Interactive Investor

Are Lloyds Bank shares heading up to pre-pandemic prices?

25th July 2022 07:46

Alistair Strang from Trends and Targets

Britain's most popular share is a constant frustration for independent analyst Alistair Strang, but the odds of a rally are beginning to improve.

As always, we’re frustrated with Lloyds Banking Group (LSE:LLOY). When we glance at the FTSE 100 since the start of 2020 before the pandemic, the index is down 4.3%. In the same period, Lloyds Bank's share price is down 31.7%!

Surely the retail banks must discover an excuse to exhibit some recovery, if only to mirror FTSE movements. Even the Barclays (LSE:BARC) share price is down by 15% compared with the start of 2020 whereas NatWest Group (LSE:NWG) has only suffered a 5.4% price discount.

Technically speaking, it’s all just not fair. In fairness to NatWest, there’s a constant feeling the market simply cannot be bothered with NatWest dramatics and this, unfortunately, tends to suggest that, should any recovery occur, we will find NatWest sneaking behind the bicycle shed for a smoke, while the rest of the retail banks pedal off into the distance.

Traditionally, we do tend to be quite sceptical about NatWest. But in the case of Lloyds, if there’s any truth in an argument a price needs to go down before it can go up, with a 31.7% reduction, maybe it’s poised to display some surprise behaviour at some point in the future. We shall continue to hope.

The pretty chart below illustrates quite painfully the lack of excitement with Lloyds Bank. Maybe the recent order from the banking authority demanding they display customer satisfaction statistics in branches will make all the difference to the company shares.

Past performance is not a guide to future performance.

Currently, we notice a few commentators refer to Lloyds shares as “cheap”, something which makes us cringe, often the kiss of death to a share price. Remember, the #1 Rule in the marketplace is a lack of any guarantee.

But in our hunt for sanity with Lloyds, we’re now inclined to allocate 47.3p as a potential trigger level, one which should finally give early warning the price is coming out of the gutter and making an attempt to head upward.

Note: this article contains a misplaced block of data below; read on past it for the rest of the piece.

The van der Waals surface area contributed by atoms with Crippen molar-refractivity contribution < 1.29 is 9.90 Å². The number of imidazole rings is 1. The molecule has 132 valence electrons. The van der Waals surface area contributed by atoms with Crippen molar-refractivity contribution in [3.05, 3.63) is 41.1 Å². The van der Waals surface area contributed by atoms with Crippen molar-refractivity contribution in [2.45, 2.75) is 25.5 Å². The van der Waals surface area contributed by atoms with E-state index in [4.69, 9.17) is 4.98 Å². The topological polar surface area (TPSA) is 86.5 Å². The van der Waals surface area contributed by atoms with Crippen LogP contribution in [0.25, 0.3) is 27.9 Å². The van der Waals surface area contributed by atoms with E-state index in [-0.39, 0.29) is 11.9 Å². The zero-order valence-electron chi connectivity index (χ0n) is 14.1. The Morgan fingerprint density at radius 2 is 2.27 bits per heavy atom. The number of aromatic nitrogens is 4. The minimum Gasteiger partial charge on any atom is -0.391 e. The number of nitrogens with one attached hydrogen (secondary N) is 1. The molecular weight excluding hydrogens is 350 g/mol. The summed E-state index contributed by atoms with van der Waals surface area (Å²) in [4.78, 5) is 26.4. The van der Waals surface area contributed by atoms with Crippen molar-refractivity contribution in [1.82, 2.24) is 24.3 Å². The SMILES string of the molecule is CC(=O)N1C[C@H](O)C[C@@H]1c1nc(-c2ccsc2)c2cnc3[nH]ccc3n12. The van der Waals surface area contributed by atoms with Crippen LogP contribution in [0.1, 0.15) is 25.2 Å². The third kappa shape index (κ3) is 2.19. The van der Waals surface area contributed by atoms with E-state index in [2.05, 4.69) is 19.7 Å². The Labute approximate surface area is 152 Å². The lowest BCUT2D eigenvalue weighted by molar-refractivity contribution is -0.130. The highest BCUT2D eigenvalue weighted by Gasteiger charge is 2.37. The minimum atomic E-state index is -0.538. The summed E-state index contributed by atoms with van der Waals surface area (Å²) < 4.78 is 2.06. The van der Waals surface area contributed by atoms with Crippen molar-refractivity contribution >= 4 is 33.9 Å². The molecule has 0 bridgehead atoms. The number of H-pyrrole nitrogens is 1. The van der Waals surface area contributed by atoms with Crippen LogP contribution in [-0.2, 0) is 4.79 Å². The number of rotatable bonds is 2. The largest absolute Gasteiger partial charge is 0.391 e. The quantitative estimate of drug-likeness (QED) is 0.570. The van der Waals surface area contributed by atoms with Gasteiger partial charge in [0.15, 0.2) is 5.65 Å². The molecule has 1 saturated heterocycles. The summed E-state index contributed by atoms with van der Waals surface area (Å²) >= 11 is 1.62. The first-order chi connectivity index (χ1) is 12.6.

Should the market deign to sprinkle some pixy dust on such a trigger, the Big Picture now suggests the potential for strong movement as the longer term view currently calculates movement above 47.3p as capable of reaching for an initial 63p, essentially a return to the pre-Pandemic price level.

Our secondary, should the initial be exceeded, works out at 76p and a visit to price levels not witnessed since 2014. Visually, our 63p ambition is believable but the jury is firmly “out” on the secondary.

Unfortunately, there’s always an alternate scenario. In the event Lloyds share price opts to wear big clown shoes and a red nose, below 41p looks especially dangerous as there’s a real risk such a trigger shall provoke reversal to 34p next with secondary, if broken, at 27p and hopefully a bounce from the clown trampoline.

Past performance is not a guide to future performance.

Alistair Strang has led high-profile and "top secret" software projects since the late 1970s and won the original John Logie Baird Award for inventors and innovators. After the financial crash, he wanted to know "how it worked" with a view to mimicking existing trading formulas and predicting what was coming next. His results speak for themselves as he continually refines the methodology.

Alistair Strang is a freelance contributor and not a direct employee of Interactive Investor. All correspondence is with Alistair Strang, who for these purposes is deemed a third-party supplier. Buying, selling and investing in shares is not without risk. Market and company movement will affect your performance and you may get back less than you invest. Neither Alistair Strang or Interactive Investor will be responsible for any losses that may be incurred as a result of following a trading idea. 

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